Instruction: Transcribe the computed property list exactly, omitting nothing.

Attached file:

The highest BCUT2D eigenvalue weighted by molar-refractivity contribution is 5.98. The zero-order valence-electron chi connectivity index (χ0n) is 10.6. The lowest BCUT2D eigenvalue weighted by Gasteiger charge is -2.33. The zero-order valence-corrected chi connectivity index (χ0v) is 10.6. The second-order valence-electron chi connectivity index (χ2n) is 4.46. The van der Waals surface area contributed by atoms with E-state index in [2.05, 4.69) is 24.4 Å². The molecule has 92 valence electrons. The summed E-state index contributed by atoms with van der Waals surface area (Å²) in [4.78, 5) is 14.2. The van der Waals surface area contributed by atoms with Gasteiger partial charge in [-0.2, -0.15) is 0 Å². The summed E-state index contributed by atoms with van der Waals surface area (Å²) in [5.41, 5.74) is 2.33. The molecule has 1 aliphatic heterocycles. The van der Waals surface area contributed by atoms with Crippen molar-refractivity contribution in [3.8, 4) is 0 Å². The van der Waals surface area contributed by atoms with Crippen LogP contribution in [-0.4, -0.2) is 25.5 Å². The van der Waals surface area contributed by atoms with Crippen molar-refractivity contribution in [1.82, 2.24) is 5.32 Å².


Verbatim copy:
The highest BCUT2D eigenvalue weighted by molar-refractivity contribution is 5.98. The zero-order valence-electron chi connectivity index (χ0n) is 10.6. The lowest BCUT2D eigenvalue weighted by Gasteiger charge is -2.33. The zero-order valence-corrected chi connectivity index (χ0v) is 10.6. The second-order valence-electron chi connectivity index (χ2n) is 4.46. The van der Waals surface area contributed by atoms with E-state index in [2.05, 4.69) is 24.4 Å². The molecule has 92 valence electrons. The summed E-state index contributed by atoms with van der Waals surface area (Å²) in [4.78, 5) is 14.2. The van der Waals surface area contributed by atoms with Gasteiger partial charge in [-0.2, -0.15) is 0 Å². The summed E-state index contributed by atoms with van der Waals surface area (Å²) in [5.41, 5.74) is 2.33. The molecule has 1 aliphatic heterocycles. The van der Waals surface area contributed by atoms with Crippen molar-refractivity contribution in [3.8, 4) is 0 Å². The van der Waals surface area contributed by atoms with Crippen LogP contribution in [-0.4, -0.2) is 25.5 Å². The van der Waals surface area contributed by atoms with Crippen molar-refractivity contribution in [1.82, 2.24) is 5.32 Å².